Oxfam and Development Finance International are calling for governments to increase and improve investment in healthcare and social protection, tax wealth and high incomes, crack down on tax loopholes and ensure workers receive living wages and are better protected.

Rich countries should help developing countries whose finances have been hit hard by the pandemic. They can do this by approving a large new issue of IMF Special Drawing Rights, and by extending the current G20 debt suspension initiative (the DSSI) to the end of 2022 – expanding it to middle-income countries in need and to private and multi-lateral creditors such as the World Bank. This will help countries free up funds in their budgets to pay for vital public services and economic stimulus packages.

 Ends

 Notes to editor

 The index is not a measure of the levels of inequality in a country, it ranks governments on their commitment to reducing inequality.

The CRI Index has three pillars, each of which relates to one policy area that has been found to be critical in reducing inequality – public services, taxation and labour. Each pillar looks at the policies that each government has enacted, the implementation or coverage of these policies in practice and the impact of these policies on reducing income inequality.

Scoring is calculated using 19 different indicators, with a top potential mark of one, with zero being the worst performing country and one the best. These scores are then averaged across the pillars to produce scores for each pillar and an overall score, also between zero and one. Based on these scores, countries are ranked for each pillar and overall.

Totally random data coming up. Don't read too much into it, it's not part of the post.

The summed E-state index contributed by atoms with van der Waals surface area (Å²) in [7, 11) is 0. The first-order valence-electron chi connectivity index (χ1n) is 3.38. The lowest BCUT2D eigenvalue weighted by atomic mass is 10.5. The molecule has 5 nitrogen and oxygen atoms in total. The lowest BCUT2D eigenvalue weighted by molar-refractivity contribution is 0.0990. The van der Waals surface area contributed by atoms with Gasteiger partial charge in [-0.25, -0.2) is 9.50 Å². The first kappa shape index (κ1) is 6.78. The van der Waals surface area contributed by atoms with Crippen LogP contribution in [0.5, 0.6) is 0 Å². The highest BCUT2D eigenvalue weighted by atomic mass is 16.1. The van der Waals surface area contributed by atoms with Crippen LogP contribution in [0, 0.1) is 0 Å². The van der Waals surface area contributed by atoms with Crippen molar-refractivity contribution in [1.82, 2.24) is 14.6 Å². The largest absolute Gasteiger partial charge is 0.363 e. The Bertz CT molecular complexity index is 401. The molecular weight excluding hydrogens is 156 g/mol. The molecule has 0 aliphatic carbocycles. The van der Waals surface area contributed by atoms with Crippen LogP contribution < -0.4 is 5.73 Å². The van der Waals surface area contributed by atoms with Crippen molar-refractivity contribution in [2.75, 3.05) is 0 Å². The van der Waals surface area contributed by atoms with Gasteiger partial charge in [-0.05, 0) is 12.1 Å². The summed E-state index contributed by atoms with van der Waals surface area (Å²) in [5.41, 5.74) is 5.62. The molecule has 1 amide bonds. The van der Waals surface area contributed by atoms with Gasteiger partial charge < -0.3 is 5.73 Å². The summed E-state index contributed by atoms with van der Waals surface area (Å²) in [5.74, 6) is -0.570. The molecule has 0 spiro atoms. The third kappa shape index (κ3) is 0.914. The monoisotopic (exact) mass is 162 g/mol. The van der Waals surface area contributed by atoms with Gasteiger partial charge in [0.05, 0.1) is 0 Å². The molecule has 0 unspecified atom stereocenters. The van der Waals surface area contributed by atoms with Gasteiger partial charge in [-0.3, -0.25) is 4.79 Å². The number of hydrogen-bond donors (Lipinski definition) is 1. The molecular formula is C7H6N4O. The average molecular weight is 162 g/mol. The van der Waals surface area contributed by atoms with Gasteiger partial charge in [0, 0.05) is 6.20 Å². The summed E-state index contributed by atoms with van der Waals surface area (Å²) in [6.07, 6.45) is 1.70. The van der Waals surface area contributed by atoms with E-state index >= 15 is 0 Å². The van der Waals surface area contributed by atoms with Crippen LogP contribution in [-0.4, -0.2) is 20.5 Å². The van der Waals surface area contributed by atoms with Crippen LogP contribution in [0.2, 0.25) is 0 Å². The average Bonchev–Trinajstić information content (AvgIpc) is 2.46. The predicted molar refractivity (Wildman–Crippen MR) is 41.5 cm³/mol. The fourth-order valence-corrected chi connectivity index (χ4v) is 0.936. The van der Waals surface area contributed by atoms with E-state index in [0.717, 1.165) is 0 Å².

CRI Index ranking of 158 countries – Top 10

Country Public services ranking Tax ranking Labour ranking CRI ranking
Norway 14 21 1 1
Denmark 8 28 2 2
Germany 5 17 11 3
Belgium 7 37 8 4
Finland 2 61 4 5
Canada 26 8 20 6
France 3 47 16 7
New Zealand 21 11 34 8
Austria 10 50 18 9
Sweden 11 78 7 10

Download the Commitment to Reducing Inequality Index (CRII), methodology note and datasets here

The CRII interactive website can be accessed here

The 2020 CRII has seen significant changes in methodology from 2018. These changes to the index’s methodology mean that a straight comparison between the scores of a country in the 2020 index and those for 2018 may not give an accurate picture of its performance. For this reason, analysis of changes focuses on concrete policy changes since 2018’s index.

Oxfam and Development Finance International used the 15 per cent health budget recommendation in line with the Abuja Declaration. In April 2001, heads of state of African Union countries met and pledged to set a target of allocating at least 15 per cent of their annual budget to improve the health sector. The Abuja Declaration provides a budget benchmark for other countries on health spending levels.